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Chalk Talk: Feider on river smallies

Chalk Talk: Feider on river smallies

(Editor's note: The following is the latest installment in a series of fishing tips presented by The Bass University. Check back each Friday for a new tip.)

Minnesota pro Seth Feider makes no secret of his smallmouth obsession. He said that on mixed-species fisheries, he’ll sometimes chase brown fish “even if they’re not the winning deal.”

He’s quick to point out that there are two types of smallmouths, river fish and lake fish, and while they share some DNA, they often behave quite differently. Lake fish, he said, tend to be fatter and lazier, and often most susceptible to finesse techniques, while river smallies are lean battlers, and when he’s on a river he keys on certain factors to take advantage of these characteristics.

“Current is key,” he explained about the river bronzebacks. They’re always in or near it, even when they’re spawning. Also, there’s “no such thing as too shallow.” River fish spend most of their lives in 7 to 8 feet of water or less, and on most systems they rarely go deeper than 15 feet.

Because these fish are typically “super aggressive,” Feider chases them with power-fishing techniques, rarely picking up a spinning rod. That means lots of 7 1/2- to 8-foot baitcasting sticks and reels no slower than 7.3:1. He’s also a big fan of power when it comes to his trolling motor. Good batteries are key because he runs a 36-volt system and it often has to be on 70 percent just to hold in the current.

He keys on cover that includes wing dams, riprap, island heads/tails, eel grass and sand drops, but finding the best areas is often harder than catching the fish once he’s located them. Because river systems are constantly changing, he said that his No. 1 tool is often Google Earth. He’ll call it up on his phone during practice and use it to find changing structure and then to navigate it, as he did last year on the Upper Mississippi, finding sand drops that led him to a 2nd-place finish.

While Feider uses a variety of power-fishing techniques including crankbaits, jerkbaits, swimbaits and swi jigs to find and catch his fish, topwater is his favorite way to chase them. He likes an old school Storm Chug Bug much of the time. In fact, it was the only bait he threw in practice on the Mississippi, relying on a chrome version when it was sunny and a bone one when it was cloudy. On all of his power baits he likes bright colors, especially white and orange, because smallmouths are visual predators – even in off-colored water.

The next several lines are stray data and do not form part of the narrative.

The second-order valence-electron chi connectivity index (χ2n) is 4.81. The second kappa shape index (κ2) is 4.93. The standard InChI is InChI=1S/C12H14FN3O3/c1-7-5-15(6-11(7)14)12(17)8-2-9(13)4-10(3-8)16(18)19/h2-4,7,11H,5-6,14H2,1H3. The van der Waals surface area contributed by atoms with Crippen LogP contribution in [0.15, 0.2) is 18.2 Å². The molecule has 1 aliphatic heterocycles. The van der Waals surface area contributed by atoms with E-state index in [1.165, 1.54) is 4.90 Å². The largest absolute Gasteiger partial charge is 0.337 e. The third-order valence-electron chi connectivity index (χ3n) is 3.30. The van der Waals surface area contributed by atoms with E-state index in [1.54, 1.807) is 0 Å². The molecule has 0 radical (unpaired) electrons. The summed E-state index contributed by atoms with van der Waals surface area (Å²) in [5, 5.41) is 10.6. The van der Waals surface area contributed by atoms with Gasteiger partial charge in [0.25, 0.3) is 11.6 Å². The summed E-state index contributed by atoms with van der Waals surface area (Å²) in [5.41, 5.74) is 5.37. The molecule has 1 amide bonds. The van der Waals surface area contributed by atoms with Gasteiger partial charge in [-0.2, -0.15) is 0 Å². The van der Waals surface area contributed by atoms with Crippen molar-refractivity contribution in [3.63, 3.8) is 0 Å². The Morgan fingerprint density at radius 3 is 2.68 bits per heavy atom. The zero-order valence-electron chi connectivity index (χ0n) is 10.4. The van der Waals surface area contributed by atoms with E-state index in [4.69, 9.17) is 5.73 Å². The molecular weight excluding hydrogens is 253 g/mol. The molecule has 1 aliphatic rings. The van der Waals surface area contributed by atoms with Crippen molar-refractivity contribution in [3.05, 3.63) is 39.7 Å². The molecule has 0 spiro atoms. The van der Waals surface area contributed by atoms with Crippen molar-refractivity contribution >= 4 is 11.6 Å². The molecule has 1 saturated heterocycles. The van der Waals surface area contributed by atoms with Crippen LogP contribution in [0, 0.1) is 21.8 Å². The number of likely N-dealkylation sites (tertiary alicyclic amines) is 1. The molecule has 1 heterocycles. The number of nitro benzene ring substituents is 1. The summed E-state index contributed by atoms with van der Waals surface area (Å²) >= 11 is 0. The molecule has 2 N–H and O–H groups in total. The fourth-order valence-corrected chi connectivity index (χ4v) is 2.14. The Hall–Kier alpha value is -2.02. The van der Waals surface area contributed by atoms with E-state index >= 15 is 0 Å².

He throws the topwaters on braid with a fluorocarbon leader. A lot of times the fish will miss the topwater, but they’ll often hit it again and again and again. With straight mono, he has a tendency to pull the lure out of the strike zone, which kills that bite, but with the braid/fluoro combo he can leave it there until they get it. When it’s windy out, he’ll switch to a Storm Arashi Top Walker.

Jerkbaits are also a critical tool in his arsenal and he primarily relies on two of them – a Rapala Shadow Rap, which sinks slowly, in the colder months; and a Shadow Rap Shad, a slow riser, in the summertime. A square bill gets the call when he’s trying to cover a lot of water, particularly on riprap, and a swim jig has probably won more money on the Upper Mississippi than any other lure.

Once he’s found the fish, he’ll sometimes switch to “dragging baits” to eke out every last bite. A Carolina Rig is one good choice, typically with an unusually short 10- to 12-inch leader, because a lot of times the current will pull the bait closer to you than the sinker. He also likes a tube rigged “stupid style” and a football jig.

While a dropshot played a role for him in last year’s Mississippi River tournament, it’s typically a lesser player. All of them are fished on braid with a 6- to 7-foot fluorocarbon leader, except for the Carolina rig, which is fished on straight fluoro. His typical color choice is green-pumpkin, but no matter what he uses he’ll tip the tail or the pinchers with a dash of bright orange.

If you want to learn some of Feider's other river bronzeback secrets, including what often makes one wing dam more productive than another, check out his full video, available only by subscribing to The Bass University TV.

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